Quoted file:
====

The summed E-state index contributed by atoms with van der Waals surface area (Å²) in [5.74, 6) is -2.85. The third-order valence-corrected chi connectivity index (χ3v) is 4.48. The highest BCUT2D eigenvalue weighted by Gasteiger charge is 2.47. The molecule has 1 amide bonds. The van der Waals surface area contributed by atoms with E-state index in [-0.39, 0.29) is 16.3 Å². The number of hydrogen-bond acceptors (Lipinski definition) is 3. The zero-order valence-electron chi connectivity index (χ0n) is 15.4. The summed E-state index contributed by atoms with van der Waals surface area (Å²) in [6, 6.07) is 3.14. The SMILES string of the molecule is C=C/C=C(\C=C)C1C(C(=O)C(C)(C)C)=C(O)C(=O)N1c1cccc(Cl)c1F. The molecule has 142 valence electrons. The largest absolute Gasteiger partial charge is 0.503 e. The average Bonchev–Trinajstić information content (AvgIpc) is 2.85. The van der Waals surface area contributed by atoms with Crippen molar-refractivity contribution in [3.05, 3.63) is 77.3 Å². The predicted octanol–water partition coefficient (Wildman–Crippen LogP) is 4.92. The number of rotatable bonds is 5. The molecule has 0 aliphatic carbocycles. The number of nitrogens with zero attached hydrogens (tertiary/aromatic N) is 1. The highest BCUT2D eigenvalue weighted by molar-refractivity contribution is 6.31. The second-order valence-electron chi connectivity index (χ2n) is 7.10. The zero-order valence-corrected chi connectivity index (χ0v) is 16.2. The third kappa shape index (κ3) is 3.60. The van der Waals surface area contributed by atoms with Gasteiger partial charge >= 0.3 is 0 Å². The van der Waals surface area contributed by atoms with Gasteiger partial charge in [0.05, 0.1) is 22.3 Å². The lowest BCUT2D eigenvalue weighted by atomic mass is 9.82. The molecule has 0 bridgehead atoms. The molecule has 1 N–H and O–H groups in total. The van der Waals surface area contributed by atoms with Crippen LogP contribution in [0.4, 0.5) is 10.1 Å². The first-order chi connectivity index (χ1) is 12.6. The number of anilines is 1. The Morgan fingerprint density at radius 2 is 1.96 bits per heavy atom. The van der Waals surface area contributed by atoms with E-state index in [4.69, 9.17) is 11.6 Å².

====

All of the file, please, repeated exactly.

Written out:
The summed E-state index contributed by atoms with van der Waals surface area (Å²) in [5.74, 6) is -2.85. The third-order valence-corrected chi connectivity index (χ3v) is 4.48. The highest BCUT2D eigenvalue weighted by Gasteiger charge is 2.47. The molecule has 1 amide bonds. The van der Waals surface area contributed by atoms with E-state index in [-0.39, 0.29) is 16.3 Å². The number of hydrogen-bond acceptors (Lipinski definition) is 3. The zero-order valence-electron chi connectivity index (χ0n) is 15.4. The summed E-state index contributed by atoms with van der Waals surface area (Å²) in [6, 6.07) is 3.14. The SMILES string of the molecule is C=C/C=C(\C=C)C1C(C(=O)C(C)(C)C)=C(O)C(=O)N1c1cccc(Cl)c1F. The molecule has 142 valence electrons. The largest absolute Gasteiger partial charge is 0.503 e. The average Bonchev–Trinajstić information content (AvgIpc) is 2.85. The van der Waals surface area contributed by atoms with Crippen molar-refractivity contribution in [3.05, 3.63) is 77.3 Å². The predicted octanol–water partition coefficient (Wildman–Crippen LogP) is 4.92. The number of rotatable bonds is 5. The molecule has 0 aliphatic carbocycles. The number of nitrogens with zero attached hydrogens (tertiary/aromatic N) is 1. The highest BCUT2D eigenvalue weighted by molar-refractivity contribution is 6.31. The second-order valence-electron chi connectivity index (χ2n) is 7.10. The zero-order valence-corrected chi connectivity index (χ0v) is 16.2. The third kappa shape index (κ3) is 3.60. The van der Waals surface area contributed by atoms with Gasteiger partial charge >= 0.3 is 0 Å². The van der Waals surface area contributed by atoms with Gasteiger partial charge in [0.05, 0.1) is 22.3 Å². The lowest BCUT2D eigenvalue weighted by atomic mass is 9.82. The molecule has 0 bridgehead atoms. The molecule has 1 N–H and O–H groups in total. The van der Waals surface area contributed by atoms with Crippen LogP contribution in [0.4, 0.5) is 10.1 Å². The first-order chi connectivity index (χ1) is 12.6. The number of anilines is 1. The Morgan fingerprint density at radius 2 is 1.96 bits per heavy atom. The van der Waals surface area contributed by atoms with E-state index in [4.69, 9.17) is 11.6 Å².